The company has been recalling some 9 million vehicles since receiving complaints of the sticky pedal problem in various models which caused some 30 deaths around America. Since then, every report seemed to link the company and how they have been recalling their cars. Even the highly popular Toyota Prius was not spared as it was also recalled due to some brake problems. Akio Toyoda, the president of Toyota will have to answer the questions when he face the key congressional committee this coming Wednesday. Among those, the NHTSA (National Highway Traffic Safety Administration) of the Department of Transportation’s slow response to the complaints would also come under the microscope.

LaHood said "State Farm did contact NHTSA in 2007 on this subject but the initial contact was in February 2004. We were able to recently update this time frame as we reviewed our data in response to public interest in issues regarding Toyota models. What's missing from much of the other coverage Ive seen is the fact that, over the years, NHTSA officials actually asked State Farm to provide that information so they could incorporate it into their ongoing vehicle defect investigations. As they do information from all sources. In April, 2009, NHTSA requested State Farm's list of claims ‘alleging unintended acceleration for all vehicle models and model years between 2006 and 2009.’ So, the idea that NHTSA is in the business of ignoring information — valuable or otherwise — from automobile insurers, safety organizations, or consumers is just plain wrong,"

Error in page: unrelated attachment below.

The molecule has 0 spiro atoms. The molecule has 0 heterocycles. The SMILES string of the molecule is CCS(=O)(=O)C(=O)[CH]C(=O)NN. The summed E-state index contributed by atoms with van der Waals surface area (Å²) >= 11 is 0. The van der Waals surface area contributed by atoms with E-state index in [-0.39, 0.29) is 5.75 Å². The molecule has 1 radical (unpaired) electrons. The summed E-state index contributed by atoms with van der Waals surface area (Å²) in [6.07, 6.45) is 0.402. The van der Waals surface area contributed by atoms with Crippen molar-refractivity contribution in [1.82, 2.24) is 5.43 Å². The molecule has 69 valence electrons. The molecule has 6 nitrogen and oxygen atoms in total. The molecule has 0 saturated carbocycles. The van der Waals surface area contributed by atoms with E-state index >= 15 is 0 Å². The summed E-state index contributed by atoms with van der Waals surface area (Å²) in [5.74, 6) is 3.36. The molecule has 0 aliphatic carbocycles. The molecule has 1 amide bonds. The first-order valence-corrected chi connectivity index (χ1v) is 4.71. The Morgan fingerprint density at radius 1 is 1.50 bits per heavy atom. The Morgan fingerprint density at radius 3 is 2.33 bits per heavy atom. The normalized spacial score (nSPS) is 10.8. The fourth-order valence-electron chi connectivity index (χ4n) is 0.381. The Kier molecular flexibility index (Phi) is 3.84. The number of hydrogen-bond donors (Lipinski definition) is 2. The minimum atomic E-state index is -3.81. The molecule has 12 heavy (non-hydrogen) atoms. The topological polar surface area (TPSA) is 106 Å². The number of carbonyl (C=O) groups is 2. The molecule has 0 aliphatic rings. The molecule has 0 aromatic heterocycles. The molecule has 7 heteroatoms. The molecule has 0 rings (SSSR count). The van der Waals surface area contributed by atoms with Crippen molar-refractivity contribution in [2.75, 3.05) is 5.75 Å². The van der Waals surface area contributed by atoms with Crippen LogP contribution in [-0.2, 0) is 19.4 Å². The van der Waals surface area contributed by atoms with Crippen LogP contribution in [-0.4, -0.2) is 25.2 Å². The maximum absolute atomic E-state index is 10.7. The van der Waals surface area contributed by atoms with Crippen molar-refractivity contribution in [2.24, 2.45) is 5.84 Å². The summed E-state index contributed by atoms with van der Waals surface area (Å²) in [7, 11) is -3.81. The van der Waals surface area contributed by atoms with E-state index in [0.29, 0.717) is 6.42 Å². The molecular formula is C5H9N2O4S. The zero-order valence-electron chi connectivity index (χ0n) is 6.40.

The DoT and NHTSA claims that they have already launched a preliminary investigations into the complaints they received about the sticky pedal problems in several Toyota cars back in March 2007 but did not specify if they have done anything before that. Dan Burton, the Republican member of the House of Representatives Oversight and Government Reform Committee Dan Burton told Fox Television “Toyoda's presence at the committee hearing Wednesday, although voluntary, was necessary. I don't think we could force him to come, but I think the publicity and the overall impact on Toyota if he doesn't testify would be severe,"

On top of that, Dimitrios Biller, a renowned lawyer for Toyota will also be at the hearing where he was actively involved from 2003 to 2007 and that he would be producing all related documents on how the company handled the ‘alleged motor vehicle defects and related litigation.’ He claims that Toyota has been hiding evidence about the so-called defects from the regulators as well as the consumers.